New Releases for 2009

January 26, 2009 - 08:38

This year, 25 new cultivars were introduced in the National Poinsettia Trials. These cultivars should be available in 2009, but not all new cultivars are listed in the breeders’ company catalogs. Contact your supplier if you see one you want to try that isn’t listed yet.

The cultivars’ descriptions are based on their trial performance at North Carolina State University, Purdue University, University of Florida and Homewood Nursery in Raleigh, N.C.

Red Cultivars

‘Castor Red’ (Florema). A compact cultivar with dark-red, smooth-edged, flat bracts — the young bracts were even darker — the darkest of any Florema cultivar. Plants flower mid-season and are not very uniform in branching. Plants potted two weeks early were taller but still not very full. Interesting plant with potential if more vigorous and robust. This cultivar was tested only at NCSU and Homewood Nursery.

‘Christmas Eve’ (Selecta). This cultivar has medium-red bracts and darker-red young bracts. The medium- to large-size bracts are laid flat on the plants, but young bracts are rather tightly clustered in the center of the inflorescence. Cyathia are large with bright-green and yellow colors. Branching is good with uniform growth and upright habit. The variety, which flowers mid-season and has medium vigor, should be suited for a range of different container sizes.

‘Christmas Feelings Merlot’ (Selecta). This cultivar joins a growing list of reds with very dark bracts, the color of ‘Prestige Maroon’ and ‘Castor’. As with the other cultivars, the color is rich and lustrous in the greenhouse but tends to be too dark and disappear indoors under fluorescent lights. Plants are moderately vigorous with large bracts that hang down and dark green leaves. Plants flower mid- to late season, three days later than ‘Christmas Feelings Red‘ at NCSU. Plant habit and appearance matches ‘Christmas Feelings Red’ and the other colors in the series. This cultivar was tested at Florida, NCSU and Homewood.

‘Cortez Early Red’ (Syngenta). These plants have the general flat across the top and uniform appearance of ‘Cortez Red’. The medium- sized bracts lay flat and drop slightly. Color is medium red with darker-red young bracts, with good branching and uniformity among plants. Flowering is early- to mid-season, and plants are moderately vigorous, similar to ‘Cortez Red’.

‘Flame’ (Dümmen). This variety has very large bracts that hang down. Color is a distinctively light orange-red that shows well under fluorescent lights. However, the color contrast with other reds in the greenhouse is not as great. Plants are mostly uniform, except for some dominant shoots. Branching was very good, with a generally upright habit. Plant vigor varied among trial sites, from compact in Indiana and North Carolina to high in Florida. Flowering was very late at NCSU, not reaching anthesis by Dec. 15. However, plants showed color by early October and were readily marketable mid-season, so this cultivar may be one that does not always show pollen.

‘Late Season Red’ (Syngenta). This cultivar is vigorous, which is increasingly rare as the industry has moved toward more compact cultivars. It is also late finishing and reached anthesis about Dec. 6 or later. The medium-red, medium-size bracts are darker red when young. Bracts are smooth and lay down to present a flat appearance. Branching is very good, but it is not an upright variety. Stem breakage was reported at Purdue. Try this variety in large pots for December sales.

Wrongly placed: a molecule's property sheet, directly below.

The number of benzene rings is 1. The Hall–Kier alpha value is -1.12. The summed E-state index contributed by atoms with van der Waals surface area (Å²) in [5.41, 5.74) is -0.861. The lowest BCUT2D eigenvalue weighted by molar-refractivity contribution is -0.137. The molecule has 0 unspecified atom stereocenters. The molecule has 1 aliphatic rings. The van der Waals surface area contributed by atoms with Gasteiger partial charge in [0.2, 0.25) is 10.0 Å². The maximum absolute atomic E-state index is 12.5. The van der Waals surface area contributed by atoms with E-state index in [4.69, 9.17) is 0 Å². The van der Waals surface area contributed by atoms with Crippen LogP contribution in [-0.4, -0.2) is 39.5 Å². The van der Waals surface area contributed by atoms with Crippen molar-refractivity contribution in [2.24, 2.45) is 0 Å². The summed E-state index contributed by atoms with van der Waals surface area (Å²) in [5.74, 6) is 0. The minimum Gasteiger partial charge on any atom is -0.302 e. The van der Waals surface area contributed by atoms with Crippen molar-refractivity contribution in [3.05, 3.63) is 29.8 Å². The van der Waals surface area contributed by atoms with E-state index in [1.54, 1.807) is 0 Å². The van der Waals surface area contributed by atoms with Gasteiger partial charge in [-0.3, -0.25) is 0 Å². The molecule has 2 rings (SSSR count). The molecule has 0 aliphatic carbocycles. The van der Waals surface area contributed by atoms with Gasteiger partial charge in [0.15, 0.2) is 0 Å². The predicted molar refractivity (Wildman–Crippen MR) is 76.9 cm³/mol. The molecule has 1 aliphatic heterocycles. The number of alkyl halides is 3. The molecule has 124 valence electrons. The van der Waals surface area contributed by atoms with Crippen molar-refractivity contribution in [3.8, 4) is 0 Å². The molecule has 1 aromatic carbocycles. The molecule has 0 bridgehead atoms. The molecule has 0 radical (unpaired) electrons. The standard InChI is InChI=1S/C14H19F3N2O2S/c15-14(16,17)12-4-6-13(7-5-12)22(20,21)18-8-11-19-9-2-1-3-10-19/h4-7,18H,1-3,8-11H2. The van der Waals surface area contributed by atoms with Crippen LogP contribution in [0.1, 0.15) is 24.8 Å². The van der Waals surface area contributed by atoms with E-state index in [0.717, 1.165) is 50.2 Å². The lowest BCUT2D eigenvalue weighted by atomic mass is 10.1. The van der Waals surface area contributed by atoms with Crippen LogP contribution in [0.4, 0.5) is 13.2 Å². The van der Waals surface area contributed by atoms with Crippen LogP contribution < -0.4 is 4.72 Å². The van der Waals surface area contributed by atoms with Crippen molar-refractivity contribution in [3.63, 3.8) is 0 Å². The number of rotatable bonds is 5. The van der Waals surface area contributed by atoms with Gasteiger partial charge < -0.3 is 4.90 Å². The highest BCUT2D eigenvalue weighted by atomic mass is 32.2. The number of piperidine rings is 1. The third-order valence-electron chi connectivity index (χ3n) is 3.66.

‘Mars 2009’ (Syngenta). This variety is similar to ‘Mars Red’ in appearance and growth habit. The plants are upright and moderately vigorous. Bracts are smaller than average and uniform in appearance. Growers already using Mars will want to take a closer look: ‘Mars 2009 ‘may be an important upgrade over ‘Mars Red’ thanks to its brighter-red color. This cultivar was tested only in Florida.

‘Mercurius Red’ (Florema). This cultivar has medium-red, medium-sized bracts and dark- green leaves. Plants branch well, but some have a dominant shoot. Plants have medium vigor and flower mid-season. Attractive, but not a notable cultivar. This cultivar was tested only at NCSU and Homewood.

‘Mira Red’ (Syngenta). These plants had large, medium-red bracts. Larger, older bracts hung down with an oak-leaf shape, and newer bracts were held up and slightly ruffled. Plants are medium vigor with good branching and dark green leaves. Centers are large with a large number of cyathia. While this is a nice cultivar, it is not particularly distinctive. Plants flower early- to mid-season.

‘Saturnus Red’ (Florema). This plant has medium-red, medium-sized bracts that are held flat. The younger bracts are dark red with leaves that turn dark green. This is one of the nicer Florema cultivars with uniform branching and good presentation. Plants flower mid-season and have medium vigor. This cultivar can also be cold finished. In Purdue’s cold-finish study, it performed well when temperatures were lowered to 68° F days/57° F nights two weeks after the start of short days. This cultivar was tested at Purdue, NCSU and Homewood.

‘SK 62’ (Selecta). These bracts are medium to dark red and medium size. Bract clusters are tight around the flowers but do not appear cramped. There are a relatively small number of cyathia. Bracts are flat with smooth edges. This cultivar has medium vigor and flowers mid- to late season. Branching is uniform with a good upright habit and strong stems. If this variety becomes important, it will be because of its stem strength.

White Cultivars

‘Christmas Angel White’ (Selecta). This vigorous variety has strong stems and an upright habit that is similar to ‘Christmas Angel Red’. The bracts that lay flat are narrow and elongated, as are those of other colors in the series. The young upright bracts are tightly clustered around the cyathia. Unfortunately, bract color is not good — like other dark-leaf varieties — and is an indistinctive creamy white. This cultivar may flower earlier than others in the series.